the history of all societies is the history of the class struggles - constant opposition modern industry has established the world market - discovery of america paved the way

such market gave immense development to commerce, navigation,  communication


modern bourgeois is the product of a long course of development, of series of  revolutions in the modes of production and exchange

each step of development of bourgeois corresponded with political advance in  that class

they played a revolutionary part - put an end to all feudal, patriarchal idyllic relations PROLETARIANS & COMMUNISTS

no interest in proletariat as a whole - no principle to shape proletarian movement communists distinguished from other working-class parties by this only:

in national struggles of proletarians of different countries, they point out and bring  to the from the common interests of the entire proletariats, independently of all  nationality

in various stages of development which the struggle of the working class against  the bourgeoisie has to pass through, they always and everywhere represent the  interests of the movement as a whole

immediate aim of communists: formation of the proletariat into a class, overthrow of the  bourgeois supremacy, conquest of political power by the proletariat

theory — abolition of private property

Conclusions: Democratizing Elections, International Diffusion, and US  Democracy Assistance by Bunce and Wolchik

why do authoritarian leaders lose elections? 

regimes that combine authoritarian w/ electoral competition have proliferated  over the course of the global wave of democratization

important- dynamics of elections  

elections have a habit of foreshadowing important changes in politics

incumbents have more resources than their opponents in mixed regimes,  electoral turnover in such political settings are rare

purpose: address the puzzle of electoral turnover in mixed regimes by comparing 2 sets  of elections that took place in post communist Europe and eurasia from 1998-2008


first set — 6 elections that had similar and surprising outcome of producing a  victory for the opposition over the authoritarian incumbent or his designated  successor

second set — 5 elections that produced continuity in authoritarian rule the comparisons are so interesting because of the similarities in regimes & elections

located in new states - formed in early 90s as result of collapse of communist  party

featured united opposition - most were rigged and prompted large-scale post  election popular protests

diffusion - transfer of ideas  


while it is true that all failures to dislodge authoritarian leaders took place in relatively  authoritarian regimes, it is also the case that many opposition victories were registered  in regimes that were just as authoritarian

there was an overlap with respect to trends in such areas as economic performance &  frequency of governmental turnover and anti-regime protests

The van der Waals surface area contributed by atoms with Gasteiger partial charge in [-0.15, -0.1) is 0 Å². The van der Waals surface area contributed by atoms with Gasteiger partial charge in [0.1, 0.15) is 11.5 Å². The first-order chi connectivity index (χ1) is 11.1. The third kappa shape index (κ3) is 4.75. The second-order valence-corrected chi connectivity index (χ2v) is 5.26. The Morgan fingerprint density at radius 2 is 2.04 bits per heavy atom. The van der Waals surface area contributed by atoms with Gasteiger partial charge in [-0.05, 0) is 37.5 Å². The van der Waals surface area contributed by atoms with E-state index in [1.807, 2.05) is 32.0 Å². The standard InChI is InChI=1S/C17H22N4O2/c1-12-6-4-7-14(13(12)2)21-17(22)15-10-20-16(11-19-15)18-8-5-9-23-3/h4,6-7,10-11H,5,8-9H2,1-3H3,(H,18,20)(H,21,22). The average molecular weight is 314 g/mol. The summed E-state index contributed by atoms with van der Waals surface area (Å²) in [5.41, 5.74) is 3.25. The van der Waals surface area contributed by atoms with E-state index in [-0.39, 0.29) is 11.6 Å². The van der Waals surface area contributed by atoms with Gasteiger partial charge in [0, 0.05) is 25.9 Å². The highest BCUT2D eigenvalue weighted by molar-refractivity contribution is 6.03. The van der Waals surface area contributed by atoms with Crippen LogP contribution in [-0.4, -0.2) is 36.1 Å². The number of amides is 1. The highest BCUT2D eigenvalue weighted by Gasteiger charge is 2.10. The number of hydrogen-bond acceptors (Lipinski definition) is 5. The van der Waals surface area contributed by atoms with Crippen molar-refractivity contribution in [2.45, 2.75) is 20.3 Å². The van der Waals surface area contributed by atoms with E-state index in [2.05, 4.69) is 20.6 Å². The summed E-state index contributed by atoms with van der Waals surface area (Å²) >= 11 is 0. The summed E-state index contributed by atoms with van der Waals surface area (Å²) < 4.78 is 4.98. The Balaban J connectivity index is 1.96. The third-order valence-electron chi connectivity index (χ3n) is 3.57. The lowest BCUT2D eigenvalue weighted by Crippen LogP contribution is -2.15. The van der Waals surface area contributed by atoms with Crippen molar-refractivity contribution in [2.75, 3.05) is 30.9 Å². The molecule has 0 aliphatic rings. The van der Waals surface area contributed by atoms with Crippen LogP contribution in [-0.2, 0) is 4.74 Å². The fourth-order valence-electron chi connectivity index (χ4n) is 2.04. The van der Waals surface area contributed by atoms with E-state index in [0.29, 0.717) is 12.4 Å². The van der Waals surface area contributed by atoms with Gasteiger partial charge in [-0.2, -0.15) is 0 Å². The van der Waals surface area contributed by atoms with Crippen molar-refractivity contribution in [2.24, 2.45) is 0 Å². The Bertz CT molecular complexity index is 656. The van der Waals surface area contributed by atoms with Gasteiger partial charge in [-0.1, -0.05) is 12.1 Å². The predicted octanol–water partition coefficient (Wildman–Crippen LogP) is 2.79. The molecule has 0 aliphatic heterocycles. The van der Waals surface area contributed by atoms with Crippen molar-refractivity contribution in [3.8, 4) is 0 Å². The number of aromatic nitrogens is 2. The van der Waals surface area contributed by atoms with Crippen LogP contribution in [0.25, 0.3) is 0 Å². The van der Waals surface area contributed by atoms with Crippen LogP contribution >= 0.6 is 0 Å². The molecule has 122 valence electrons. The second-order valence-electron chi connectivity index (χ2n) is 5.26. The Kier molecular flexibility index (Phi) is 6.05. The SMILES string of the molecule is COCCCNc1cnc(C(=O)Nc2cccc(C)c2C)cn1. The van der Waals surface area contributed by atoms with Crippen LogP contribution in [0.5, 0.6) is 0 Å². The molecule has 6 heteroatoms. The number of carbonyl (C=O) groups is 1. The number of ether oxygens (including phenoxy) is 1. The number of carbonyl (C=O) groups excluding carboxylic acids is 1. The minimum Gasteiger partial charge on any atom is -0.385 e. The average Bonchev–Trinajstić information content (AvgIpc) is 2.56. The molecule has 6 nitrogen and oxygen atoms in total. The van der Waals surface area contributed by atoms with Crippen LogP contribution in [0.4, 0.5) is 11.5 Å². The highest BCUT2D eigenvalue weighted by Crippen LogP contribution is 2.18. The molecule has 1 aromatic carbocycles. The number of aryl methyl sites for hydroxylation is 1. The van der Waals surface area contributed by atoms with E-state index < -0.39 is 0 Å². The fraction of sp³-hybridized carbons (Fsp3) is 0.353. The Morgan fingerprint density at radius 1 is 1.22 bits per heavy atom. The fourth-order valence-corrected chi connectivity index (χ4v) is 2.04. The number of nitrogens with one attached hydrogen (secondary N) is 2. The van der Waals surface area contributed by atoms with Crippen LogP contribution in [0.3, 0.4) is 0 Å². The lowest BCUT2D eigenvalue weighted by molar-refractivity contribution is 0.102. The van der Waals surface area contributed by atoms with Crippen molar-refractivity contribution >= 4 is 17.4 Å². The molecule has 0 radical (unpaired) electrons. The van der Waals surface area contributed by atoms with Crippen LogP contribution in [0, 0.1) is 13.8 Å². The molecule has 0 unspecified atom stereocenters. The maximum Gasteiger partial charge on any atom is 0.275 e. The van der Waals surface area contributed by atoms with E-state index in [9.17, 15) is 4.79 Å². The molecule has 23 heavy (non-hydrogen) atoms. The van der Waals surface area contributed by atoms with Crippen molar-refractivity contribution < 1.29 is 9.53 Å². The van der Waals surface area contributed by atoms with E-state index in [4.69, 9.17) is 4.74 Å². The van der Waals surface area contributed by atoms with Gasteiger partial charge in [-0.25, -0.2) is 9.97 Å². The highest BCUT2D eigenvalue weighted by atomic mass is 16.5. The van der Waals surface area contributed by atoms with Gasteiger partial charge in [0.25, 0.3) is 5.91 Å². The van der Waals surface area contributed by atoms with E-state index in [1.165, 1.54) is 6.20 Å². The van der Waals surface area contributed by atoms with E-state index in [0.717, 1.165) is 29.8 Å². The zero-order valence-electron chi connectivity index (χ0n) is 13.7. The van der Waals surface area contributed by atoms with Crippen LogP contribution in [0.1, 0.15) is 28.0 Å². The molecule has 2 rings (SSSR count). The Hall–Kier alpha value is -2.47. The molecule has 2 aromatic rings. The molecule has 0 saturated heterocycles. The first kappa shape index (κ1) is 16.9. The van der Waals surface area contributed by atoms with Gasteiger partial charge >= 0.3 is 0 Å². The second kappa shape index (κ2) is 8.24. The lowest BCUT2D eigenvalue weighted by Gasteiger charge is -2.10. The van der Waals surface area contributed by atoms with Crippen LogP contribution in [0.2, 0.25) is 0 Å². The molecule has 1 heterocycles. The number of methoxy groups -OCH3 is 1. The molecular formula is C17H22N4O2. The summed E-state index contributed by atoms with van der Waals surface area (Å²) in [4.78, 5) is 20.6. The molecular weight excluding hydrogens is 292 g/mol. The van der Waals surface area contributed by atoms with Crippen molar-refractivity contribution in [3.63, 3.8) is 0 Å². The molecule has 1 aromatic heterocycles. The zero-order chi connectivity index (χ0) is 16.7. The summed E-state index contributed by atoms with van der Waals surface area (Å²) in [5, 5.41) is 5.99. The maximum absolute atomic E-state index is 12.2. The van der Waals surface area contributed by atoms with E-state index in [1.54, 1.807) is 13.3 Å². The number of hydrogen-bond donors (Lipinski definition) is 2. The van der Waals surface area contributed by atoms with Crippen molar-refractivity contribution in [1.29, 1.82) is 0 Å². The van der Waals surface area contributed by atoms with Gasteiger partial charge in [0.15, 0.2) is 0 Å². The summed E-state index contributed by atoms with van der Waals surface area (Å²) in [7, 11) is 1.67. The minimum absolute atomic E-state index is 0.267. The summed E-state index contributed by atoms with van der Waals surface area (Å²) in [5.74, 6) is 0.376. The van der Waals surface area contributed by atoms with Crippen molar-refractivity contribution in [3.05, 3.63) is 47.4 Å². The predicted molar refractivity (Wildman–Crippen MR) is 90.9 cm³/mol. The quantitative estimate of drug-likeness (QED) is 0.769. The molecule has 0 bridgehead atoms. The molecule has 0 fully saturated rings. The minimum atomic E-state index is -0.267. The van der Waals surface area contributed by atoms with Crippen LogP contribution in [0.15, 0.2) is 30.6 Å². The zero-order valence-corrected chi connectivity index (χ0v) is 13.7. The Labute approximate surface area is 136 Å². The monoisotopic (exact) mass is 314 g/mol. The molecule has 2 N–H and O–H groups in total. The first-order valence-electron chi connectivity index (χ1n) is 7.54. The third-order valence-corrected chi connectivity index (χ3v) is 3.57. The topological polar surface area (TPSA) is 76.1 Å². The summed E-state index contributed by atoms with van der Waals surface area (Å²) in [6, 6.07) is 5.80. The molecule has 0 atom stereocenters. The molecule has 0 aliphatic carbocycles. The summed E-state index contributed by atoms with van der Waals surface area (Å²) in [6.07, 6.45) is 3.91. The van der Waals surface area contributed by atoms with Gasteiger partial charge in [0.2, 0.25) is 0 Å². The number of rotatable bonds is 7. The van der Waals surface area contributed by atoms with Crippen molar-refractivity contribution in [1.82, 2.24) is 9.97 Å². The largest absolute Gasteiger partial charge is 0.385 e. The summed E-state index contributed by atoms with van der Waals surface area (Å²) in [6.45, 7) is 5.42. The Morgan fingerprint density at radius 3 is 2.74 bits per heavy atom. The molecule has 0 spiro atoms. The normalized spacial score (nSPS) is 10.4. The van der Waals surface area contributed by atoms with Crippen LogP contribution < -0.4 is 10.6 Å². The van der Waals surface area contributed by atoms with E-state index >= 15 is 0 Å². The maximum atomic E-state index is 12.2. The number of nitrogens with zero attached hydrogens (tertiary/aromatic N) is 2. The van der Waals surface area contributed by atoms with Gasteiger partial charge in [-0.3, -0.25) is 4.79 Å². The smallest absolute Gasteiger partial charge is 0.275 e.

they argue that structural and institutional parameters on political change are  surprisingly elastic in mixed regimes

liberalization of politics in the years leading up to the elections had NO relationship to  the success of electoral challenges mounted by the opposition  

failed to find the expected role for unity of the opposition, electoral fraud, or popular  protests following the election

The return of Authoritarian Great Powers by Gat

today’s global liberal democratic order faces 2 challenges

radical isalm - not significant threat because they are disorganized

rise of nondemocratic great powers- china & Russia, b/c of their authoritarian  capitalist character

the liberal democratic cam defeats its authoritarian, fascist, and communist rivals within  2 world wars and the cold war

in determining what accounted for this decisive outcome we find:


possible advantage in democracies’ international conduct

liberal democracy’s supposedly inherent economic advantage is far less clear than is  often assumed

they defeated Germany and japan because they were medium sized countries with  limited resource bases  

they defeated communism because of structural factors

if it weren’t for america, liberal democracy wouldn’t have prevailed in the first place

Ch.10 Developing Countries

black book  

middle income countries - newly industrializing countries; developing countries last have  recently experienced dramatic rates of economic growth and democratization

lower income countries - less developed countries; countries that have slid into poverty,  violence, and civil conflict in the past decades  

empires- single political authorities that have under their sovereignty a large number of  external regions or territories and different peoples. (lands and peoples are not seen as  integral part of the country)

imperialism- system whereby a state extends its power to directly control territory,  resources, and people beyond its borders

driven by economic, strategic and religious motives and often leads to…

colonialism- physical occupation of a foreign territory through military forces,  businesses, or settlers

many of the countries that became subject to modern imperialism already had highly  developed economic, political, and societal institutions,  

they lacked centralized military power  

Europeans started a process of imperial expansion in the 1500s

believed Christianity and western culture needed to be brought to rest of world 46

borders drawn reflected the shape of their colonial ambitions rather than existing  geographic, religious, or linguistic realities